It's hard to find good examples of "Classic Magic" in practice. But I'll try...
The next video plops Thursday
How's your week going? Last week I briefly introduced an idea of 2 camps as it relates to magic shows, classic magic vs cool kid magic. And yes entertainment is subjective, but I hope that sharing with you thoughts from this side of the stage, I arm you with critical information for any entertainer you hire. This week I want to focus on the age of the audience.
I typed "magician" into Google Image search, and got this...
Even the two non stock photos in there aren't doing themselves a favor. Look, magic isn't as cool as juggling, but we're WAY better than mimes. Take THAT into your invisible box.
If you think of kid shows (I know you don't), you'd think of the rabbit from the hat, etc. It's a weekend afternoon, you don't care if "the blocks changed
colors". But if you haven't seen your friend in a few weeks, you want to catch up. I get it.
Check it, all I'm saying is..before you watch any entertainment (or book an entertainer), watch some of their videos. See if you find them entertaining and engaging (with the skill..juggling, magic should be top notch as well). If not move on, and if so..find out more.
Oh hey there,
Over the next month and some change I'll be sharing my take on magic as an art form, but more importantly how it relates to any show you experience. For the sake of clarification we're going to pare it down to classic magic (think a magician with a top hat and cane, linking rings, etc), and a more contemporary approach (think Penn and Teller, etc).
This won't be theory, but actually a guide to help you appreciate, and discern magic. I'm a huge advocate of contemporary "cool kids magic". As no one should ever have to endure a show, at the end of this series I hope to arm you with ways to avoid doing so. But first...
Complete with terrible quality video. "Classic"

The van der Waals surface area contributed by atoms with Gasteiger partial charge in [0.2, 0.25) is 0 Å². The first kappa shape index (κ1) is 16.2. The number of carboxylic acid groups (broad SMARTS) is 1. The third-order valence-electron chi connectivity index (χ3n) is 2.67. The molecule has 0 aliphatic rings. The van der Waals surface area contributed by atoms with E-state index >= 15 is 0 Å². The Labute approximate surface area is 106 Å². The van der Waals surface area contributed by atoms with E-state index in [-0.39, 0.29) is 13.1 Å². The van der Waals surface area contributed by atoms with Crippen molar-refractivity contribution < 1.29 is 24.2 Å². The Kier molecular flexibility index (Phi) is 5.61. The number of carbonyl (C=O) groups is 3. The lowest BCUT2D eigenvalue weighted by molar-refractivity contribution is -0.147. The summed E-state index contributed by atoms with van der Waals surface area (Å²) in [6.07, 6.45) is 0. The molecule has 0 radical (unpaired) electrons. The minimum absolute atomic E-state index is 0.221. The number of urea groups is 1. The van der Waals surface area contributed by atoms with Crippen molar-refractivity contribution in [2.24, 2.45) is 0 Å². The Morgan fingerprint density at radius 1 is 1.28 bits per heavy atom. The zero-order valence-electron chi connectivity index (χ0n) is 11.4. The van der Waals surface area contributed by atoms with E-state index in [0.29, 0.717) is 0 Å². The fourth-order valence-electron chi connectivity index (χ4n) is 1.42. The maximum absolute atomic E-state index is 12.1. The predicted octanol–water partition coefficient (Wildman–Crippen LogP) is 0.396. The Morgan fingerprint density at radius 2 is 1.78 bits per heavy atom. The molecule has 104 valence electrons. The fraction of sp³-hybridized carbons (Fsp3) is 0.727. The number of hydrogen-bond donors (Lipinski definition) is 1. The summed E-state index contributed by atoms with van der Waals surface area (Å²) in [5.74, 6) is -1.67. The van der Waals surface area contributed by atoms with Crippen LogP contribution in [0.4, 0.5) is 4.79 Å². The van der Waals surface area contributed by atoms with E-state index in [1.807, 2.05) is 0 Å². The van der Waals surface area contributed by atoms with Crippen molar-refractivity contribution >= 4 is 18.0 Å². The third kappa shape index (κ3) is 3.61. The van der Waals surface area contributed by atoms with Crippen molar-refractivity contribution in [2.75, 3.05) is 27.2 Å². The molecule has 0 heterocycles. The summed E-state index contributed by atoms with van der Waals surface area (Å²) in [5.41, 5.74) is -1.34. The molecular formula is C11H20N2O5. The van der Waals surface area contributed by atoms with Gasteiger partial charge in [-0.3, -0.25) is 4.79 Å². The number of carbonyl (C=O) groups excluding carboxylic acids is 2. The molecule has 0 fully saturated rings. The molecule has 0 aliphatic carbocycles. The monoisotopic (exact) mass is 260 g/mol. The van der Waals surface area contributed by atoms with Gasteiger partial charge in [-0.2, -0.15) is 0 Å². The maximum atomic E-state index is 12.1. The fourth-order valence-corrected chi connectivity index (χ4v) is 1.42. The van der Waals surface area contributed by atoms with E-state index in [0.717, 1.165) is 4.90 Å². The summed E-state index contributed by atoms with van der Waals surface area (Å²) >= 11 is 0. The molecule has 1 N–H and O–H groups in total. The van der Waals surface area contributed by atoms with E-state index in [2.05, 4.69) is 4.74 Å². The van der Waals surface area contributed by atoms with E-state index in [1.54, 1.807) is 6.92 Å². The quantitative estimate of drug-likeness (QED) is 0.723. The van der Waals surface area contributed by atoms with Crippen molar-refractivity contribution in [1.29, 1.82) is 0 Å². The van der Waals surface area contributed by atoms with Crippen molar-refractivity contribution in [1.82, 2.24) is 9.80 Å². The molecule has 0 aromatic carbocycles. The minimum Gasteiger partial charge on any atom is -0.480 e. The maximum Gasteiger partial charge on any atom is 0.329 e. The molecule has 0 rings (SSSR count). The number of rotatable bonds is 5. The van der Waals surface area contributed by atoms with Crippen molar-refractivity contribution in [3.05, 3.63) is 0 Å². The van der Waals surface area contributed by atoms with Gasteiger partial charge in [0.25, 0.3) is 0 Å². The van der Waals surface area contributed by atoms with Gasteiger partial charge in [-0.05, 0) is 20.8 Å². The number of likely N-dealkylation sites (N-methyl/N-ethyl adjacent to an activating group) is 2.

See ya next week!
Expect the Unexpected
The hardest thing to plan for at any birthday party is the unexpected. Here's what you can do to keep chaos at bay:
Finally, remember that following guidelines is all well and good, but as every parent knows, sometimes the rules simply have to go out the window. Just as long as they don't all go out at once.
As an added thank you for trusting me to help you plan your party, please download some additional free gifts here. But if you are like me, and would like something to hold in your hand instead, shoot me an email here and I'll send you a copy of my birthday party planning guide in the mail.
The Party’s over, now what?
You got through the party, there were no melt downs, the kids have been picked up, and your house isn't in shambles (overflowing recycling bin aside).
Thank You Cards
They're a gracious touch, and learning this early is a nice idea. Young kids can draw a picture of the present, then you fill in the words yourself. An older child can sign his name and, by age 6, should be able to write his own note. Don't worry about the spelling.
Lost track of who gave what? Don't mention the gift specifically—thank your guest for coming and being part of your child's special day.
Last Minute Preparation Hints
The planning process becomes the most overwhelming the week leading up to the party. Have a checklist to remind yourself of all of the last-minute details:
from the setup to food deliveries to getting your family there. No detail is too small! Confirm with your various vendors. If you have time, set up